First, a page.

Death Practice

If it were possible to practice death, we would all have tried it once or twice. If we each had a chance to experience death and continue living, we would have a renewed appreciation for life. If we could understand death concretely, we would not fear it looming on the horizon. We would no longer live under its spell. We would not grieve so desperately when others pass beyond. We would also not grieve each setback in our lives.   If we had an chance to peek behind the curtain, we would no longer imagine that we are separate from each other.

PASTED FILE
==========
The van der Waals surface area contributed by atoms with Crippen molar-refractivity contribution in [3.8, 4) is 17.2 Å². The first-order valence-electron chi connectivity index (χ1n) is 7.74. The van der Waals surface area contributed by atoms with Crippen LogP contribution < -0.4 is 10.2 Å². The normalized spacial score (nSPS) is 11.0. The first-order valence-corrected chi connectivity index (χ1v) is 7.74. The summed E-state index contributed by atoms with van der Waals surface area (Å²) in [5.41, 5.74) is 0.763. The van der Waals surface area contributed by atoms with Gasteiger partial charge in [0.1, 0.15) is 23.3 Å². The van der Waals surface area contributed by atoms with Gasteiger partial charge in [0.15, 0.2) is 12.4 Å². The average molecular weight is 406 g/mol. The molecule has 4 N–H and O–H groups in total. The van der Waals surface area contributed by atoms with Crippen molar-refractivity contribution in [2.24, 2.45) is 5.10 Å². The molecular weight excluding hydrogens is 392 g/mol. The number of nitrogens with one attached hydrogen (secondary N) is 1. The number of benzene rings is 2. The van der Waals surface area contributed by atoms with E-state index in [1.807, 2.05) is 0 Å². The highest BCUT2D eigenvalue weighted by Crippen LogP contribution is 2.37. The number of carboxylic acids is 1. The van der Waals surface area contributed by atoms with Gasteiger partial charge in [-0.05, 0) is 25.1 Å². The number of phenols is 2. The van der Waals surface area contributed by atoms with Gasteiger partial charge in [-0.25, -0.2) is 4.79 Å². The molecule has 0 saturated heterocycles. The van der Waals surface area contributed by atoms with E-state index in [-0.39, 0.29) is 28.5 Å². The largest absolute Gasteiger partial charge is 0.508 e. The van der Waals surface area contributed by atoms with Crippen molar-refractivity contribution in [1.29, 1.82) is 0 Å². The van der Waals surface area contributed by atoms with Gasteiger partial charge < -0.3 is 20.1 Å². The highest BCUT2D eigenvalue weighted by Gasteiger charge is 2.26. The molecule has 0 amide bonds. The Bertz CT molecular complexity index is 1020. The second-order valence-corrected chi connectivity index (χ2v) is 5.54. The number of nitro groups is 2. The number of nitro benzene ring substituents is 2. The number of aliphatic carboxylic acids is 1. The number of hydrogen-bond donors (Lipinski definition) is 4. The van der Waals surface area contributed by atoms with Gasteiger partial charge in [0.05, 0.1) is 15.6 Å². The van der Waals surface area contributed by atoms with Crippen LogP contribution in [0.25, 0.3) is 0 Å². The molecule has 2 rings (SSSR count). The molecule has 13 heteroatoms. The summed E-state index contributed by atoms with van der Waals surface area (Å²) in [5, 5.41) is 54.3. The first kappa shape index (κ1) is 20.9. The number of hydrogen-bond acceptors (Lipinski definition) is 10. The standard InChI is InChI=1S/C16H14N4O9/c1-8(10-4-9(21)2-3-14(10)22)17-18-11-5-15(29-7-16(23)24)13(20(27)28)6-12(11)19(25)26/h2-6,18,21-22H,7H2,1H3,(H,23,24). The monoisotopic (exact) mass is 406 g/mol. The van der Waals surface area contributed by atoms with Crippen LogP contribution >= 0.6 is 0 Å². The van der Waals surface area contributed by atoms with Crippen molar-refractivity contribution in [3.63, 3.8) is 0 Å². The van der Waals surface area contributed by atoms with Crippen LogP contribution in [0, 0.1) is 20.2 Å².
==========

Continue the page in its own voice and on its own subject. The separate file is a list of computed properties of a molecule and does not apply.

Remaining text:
The world beyond death is not available to us in a preview, so we cling to what we know. We see that if I stub my toe, you don’t feel any pain, so we think that you and I are separate. If I stub my toe, I don’t feel any pain in my elbow, but I am sure that my elbow and toe are both equally a part of me.

Just as my birth is a part of me, my death is a part of me and you are a part of me. I don’t know for certain that a practice death would help us see through the confusion of our lives, but something as large, certain and unknown as real death is enough to contribute to our confusion. We don’t have to practice death to free ourselves from death’s spell. We just have to practice life. It’s all right there. It’s alright here.


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